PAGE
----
As the owner of a privately-held business, you are likely a catalyst for the ongoing running and growth of the business. The roles that most owners fill in their companies often span a number of different areas within the business. Even with an established management team, owners are often still the “straw that stirs the drink” on a daily basis. Without the stirring where would your business be? And, as you consider your exit from your business, you need to answer two questions on this topic. First, “how dependent is my company on me”, and next, “who will do my job when I leave?”
What is Your Job at Your Company?
In your business are you the sales person or are you the head of operations? Or are you both? Do you innovate within your product line or do you watch over the finances on a regular basis? Or do you do some of both? Are you the leader amongst the staff or are you the owner who stays in their office in order to empower others to do their jobs without micro-managing them? Overall, how much of your company is dependent upon you and who will fill those roles after you exit from the company? Again, these are critical questions to answer if you want to have a smooth transition of the business and achieve the highest value with the fewest continued obligations from you during a “neat and orderly transition”.
Are You a Bottleneck for Your Business and Your Exit?
An important question to ask about the job(s) that you perform at your company is whether or not you actually slow down the growth of your business. In other words, are you a bottleneck to your company?
You likely are a bottleneck to your company and your successful exit if any / all of the following apply to you:
- You are critically involved with decisions on a daily basis, to the point where projects or steps in a procedure cannot advance without you.
- You are the only person who holds key vendor and customer relationships and the only person who takes those phone calls and /or meetings.
- Product design and innovation only comes from you.
- You are the only person who knows the company’s financial position and has bank relationships to fund the business.
- The strategic direction of the business is primarily set and understood by you.
- Employees are generally disempowered to make decisions without your input and/or final approval.
Unlocking the Bottleneck – Start with a Measurement of Your Company’s Dependence on You
It is difficult to manage something that you cannot first measure. Therefore, if you are interested in knowing what “your job” is at your company as well as how dependent your business is on your individual efforts, you can take the Owner Dependence Index™ survey offered below. The ODI™ survey asks 40 questions, spread over eight (8) areas of your business that will then provide a score of 1% to 100% to let you know how dependent your business is on your individual efforts. Moreover, your ODI™ score will help identify how much of a bottleneck you are at your company.
The Challenges to Overcome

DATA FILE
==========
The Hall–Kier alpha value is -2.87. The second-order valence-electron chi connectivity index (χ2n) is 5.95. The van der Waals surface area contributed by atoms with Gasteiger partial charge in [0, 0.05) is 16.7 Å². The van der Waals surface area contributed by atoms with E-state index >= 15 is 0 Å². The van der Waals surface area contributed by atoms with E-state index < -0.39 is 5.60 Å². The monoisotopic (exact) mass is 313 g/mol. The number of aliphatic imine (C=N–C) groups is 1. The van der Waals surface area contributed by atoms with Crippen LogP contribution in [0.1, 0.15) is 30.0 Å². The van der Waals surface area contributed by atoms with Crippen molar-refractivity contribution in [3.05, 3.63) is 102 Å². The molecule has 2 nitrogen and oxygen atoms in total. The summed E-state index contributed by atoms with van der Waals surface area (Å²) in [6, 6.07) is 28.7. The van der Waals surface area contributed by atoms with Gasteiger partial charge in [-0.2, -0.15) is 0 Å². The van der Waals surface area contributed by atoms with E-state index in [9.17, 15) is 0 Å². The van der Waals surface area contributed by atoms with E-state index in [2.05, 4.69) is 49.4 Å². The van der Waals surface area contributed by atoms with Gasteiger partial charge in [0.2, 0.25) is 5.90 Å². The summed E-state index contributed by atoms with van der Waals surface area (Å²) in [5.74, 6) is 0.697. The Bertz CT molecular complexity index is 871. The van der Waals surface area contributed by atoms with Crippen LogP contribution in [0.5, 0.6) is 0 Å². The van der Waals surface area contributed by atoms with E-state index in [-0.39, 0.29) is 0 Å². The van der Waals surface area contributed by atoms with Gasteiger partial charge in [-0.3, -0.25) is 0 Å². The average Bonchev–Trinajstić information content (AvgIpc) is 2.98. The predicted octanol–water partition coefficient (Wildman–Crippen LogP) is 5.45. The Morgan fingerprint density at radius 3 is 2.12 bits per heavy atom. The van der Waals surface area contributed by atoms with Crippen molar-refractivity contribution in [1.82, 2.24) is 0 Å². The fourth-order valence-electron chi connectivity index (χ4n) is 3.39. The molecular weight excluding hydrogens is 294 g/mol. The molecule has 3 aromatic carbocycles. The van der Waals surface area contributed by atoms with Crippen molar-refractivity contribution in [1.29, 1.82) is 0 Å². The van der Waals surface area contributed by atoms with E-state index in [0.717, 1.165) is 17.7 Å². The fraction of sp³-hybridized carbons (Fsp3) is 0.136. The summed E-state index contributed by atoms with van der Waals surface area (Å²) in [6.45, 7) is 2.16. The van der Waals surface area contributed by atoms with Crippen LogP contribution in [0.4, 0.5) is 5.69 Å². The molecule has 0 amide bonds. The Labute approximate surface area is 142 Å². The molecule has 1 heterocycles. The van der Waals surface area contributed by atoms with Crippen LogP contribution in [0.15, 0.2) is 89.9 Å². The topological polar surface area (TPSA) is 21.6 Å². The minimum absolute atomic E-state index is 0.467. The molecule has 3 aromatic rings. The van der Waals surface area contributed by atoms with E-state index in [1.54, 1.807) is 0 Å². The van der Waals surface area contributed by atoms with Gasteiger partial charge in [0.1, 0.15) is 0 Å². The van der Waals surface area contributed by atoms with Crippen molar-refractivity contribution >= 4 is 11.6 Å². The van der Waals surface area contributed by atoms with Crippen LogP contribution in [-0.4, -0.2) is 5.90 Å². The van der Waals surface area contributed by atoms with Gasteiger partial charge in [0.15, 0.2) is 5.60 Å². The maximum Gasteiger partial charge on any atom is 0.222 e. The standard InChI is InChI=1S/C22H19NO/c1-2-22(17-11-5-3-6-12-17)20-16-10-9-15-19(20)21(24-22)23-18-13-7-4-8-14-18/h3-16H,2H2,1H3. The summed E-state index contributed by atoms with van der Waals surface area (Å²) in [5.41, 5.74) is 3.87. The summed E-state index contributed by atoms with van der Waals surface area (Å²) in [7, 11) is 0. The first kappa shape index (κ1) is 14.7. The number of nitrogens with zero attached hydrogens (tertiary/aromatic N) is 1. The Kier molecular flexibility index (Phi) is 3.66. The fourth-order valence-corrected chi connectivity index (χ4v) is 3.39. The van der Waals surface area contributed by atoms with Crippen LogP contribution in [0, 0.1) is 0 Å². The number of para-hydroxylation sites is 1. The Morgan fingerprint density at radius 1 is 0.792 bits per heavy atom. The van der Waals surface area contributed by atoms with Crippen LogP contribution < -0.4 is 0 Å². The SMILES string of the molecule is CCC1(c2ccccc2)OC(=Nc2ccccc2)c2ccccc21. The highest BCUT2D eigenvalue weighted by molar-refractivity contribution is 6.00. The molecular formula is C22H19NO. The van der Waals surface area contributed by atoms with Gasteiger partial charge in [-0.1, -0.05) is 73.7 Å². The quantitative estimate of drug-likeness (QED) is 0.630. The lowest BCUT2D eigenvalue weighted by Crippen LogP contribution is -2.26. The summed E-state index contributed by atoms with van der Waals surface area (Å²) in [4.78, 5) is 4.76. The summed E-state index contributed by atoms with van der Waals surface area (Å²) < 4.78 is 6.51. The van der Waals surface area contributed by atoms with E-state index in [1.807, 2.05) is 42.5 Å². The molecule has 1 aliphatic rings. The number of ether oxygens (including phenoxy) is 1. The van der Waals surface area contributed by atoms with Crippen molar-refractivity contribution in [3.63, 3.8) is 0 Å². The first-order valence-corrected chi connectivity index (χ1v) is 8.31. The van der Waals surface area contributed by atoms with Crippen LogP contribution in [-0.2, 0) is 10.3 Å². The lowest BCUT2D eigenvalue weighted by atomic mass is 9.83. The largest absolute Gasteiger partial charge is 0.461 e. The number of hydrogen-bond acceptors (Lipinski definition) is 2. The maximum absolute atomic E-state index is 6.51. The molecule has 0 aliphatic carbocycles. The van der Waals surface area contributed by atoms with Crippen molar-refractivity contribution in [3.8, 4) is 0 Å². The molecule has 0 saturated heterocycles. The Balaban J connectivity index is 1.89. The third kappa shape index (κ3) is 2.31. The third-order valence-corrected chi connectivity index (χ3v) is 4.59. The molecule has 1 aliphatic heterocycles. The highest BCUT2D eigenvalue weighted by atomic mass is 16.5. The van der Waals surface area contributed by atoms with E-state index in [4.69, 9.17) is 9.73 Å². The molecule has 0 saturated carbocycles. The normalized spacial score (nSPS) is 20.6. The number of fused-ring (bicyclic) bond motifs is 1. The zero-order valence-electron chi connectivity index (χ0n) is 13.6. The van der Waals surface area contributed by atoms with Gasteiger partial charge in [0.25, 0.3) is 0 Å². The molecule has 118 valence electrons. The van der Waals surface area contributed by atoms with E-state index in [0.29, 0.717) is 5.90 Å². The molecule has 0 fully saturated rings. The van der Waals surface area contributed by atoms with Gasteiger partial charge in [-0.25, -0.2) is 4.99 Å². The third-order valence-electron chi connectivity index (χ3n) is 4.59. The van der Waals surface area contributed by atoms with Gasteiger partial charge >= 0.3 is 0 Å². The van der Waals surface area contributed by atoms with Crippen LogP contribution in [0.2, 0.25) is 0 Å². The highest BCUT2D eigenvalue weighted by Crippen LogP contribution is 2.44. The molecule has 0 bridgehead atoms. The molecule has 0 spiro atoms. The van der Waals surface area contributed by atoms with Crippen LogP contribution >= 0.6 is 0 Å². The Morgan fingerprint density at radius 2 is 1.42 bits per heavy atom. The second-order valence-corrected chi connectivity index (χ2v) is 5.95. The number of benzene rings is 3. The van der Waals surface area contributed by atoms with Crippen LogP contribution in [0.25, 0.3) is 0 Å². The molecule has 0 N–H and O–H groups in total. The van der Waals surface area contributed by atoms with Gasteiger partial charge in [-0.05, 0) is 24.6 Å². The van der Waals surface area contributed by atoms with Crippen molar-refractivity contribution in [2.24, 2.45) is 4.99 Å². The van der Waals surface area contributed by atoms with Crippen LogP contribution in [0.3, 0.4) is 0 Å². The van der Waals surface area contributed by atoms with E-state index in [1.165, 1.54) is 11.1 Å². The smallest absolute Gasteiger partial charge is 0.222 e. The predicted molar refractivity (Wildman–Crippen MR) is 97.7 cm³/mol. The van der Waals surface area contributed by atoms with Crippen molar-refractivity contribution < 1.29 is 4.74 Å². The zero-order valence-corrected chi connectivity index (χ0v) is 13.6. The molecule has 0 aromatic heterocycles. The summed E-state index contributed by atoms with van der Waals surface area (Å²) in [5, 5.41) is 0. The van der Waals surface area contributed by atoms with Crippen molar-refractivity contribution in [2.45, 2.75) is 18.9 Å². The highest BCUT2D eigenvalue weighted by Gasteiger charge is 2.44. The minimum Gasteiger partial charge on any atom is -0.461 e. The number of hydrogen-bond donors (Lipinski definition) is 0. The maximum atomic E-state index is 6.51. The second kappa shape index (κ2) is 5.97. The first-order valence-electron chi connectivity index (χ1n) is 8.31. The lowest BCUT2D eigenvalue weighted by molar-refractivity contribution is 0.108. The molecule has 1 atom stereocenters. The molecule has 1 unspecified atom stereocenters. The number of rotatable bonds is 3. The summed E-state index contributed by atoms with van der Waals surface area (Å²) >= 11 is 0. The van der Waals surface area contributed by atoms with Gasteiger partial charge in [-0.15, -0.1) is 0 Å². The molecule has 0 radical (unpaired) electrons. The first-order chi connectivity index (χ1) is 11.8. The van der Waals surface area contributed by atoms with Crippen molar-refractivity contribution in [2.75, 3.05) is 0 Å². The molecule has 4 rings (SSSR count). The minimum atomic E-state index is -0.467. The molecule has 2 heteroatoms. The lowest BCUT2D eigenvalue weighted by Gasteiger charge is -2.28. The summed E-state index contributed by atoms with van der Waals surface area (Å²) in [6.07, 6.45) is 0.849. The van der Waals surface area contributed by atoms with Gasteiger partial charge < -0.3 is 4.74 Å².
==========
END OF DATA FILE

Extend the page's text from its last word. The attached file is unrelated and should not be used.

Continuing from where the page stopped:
Owners typically resist changes to how they work in their businesses for a variety of reasons. Some simply don’t want to make any changes after years of getting things the way that they want them. Other owners want to make the changes but don’t want to do the work or do not know where to begin. While others do not want to spend the money on new hires to do the jobs that these owners should not be doing. Further some owners simply do not trust other people with these critical functions.
Give serious consideration as to what is holding you back from making these changes and letting go of certain tasks that others could more easily complete. One motivation to make these changes is that your pool of potential, future owners becomes more limited if you are a bottleneck to your business and do too many jobs.
The Exit Challenge to a Bottleneck
Overall, the only person who will be willing to own your business after you is someone who not only wants the exact job that you currently have but also is as qualified as you to do that job. If you have not properly assigned and delegated critical responsibilities, then it stands to reason that in most cases, the only person who can do your job after you is someone with the experience to do so as well as the financial backing to purchase your company. All things being equal, this person, if they exist, is likely running their own business today.
Exit and Other Benefits of a Low ODI™
When you can reduce your owner dependence by distributing these responsibilities to others, you are in a stronger position to execute on an exit plan that liberates you from your business. What is also interesting about going through this exercise is that your business will likely actually run better once you begin to take a step back and empower capable people to do certain tasks without you.
We hope that this perspective will assist you in achieving a more successful exit as you further define your job and discover who can replace you at your company after you exit, along the way reducing the dependence that your business has on your individual efforts.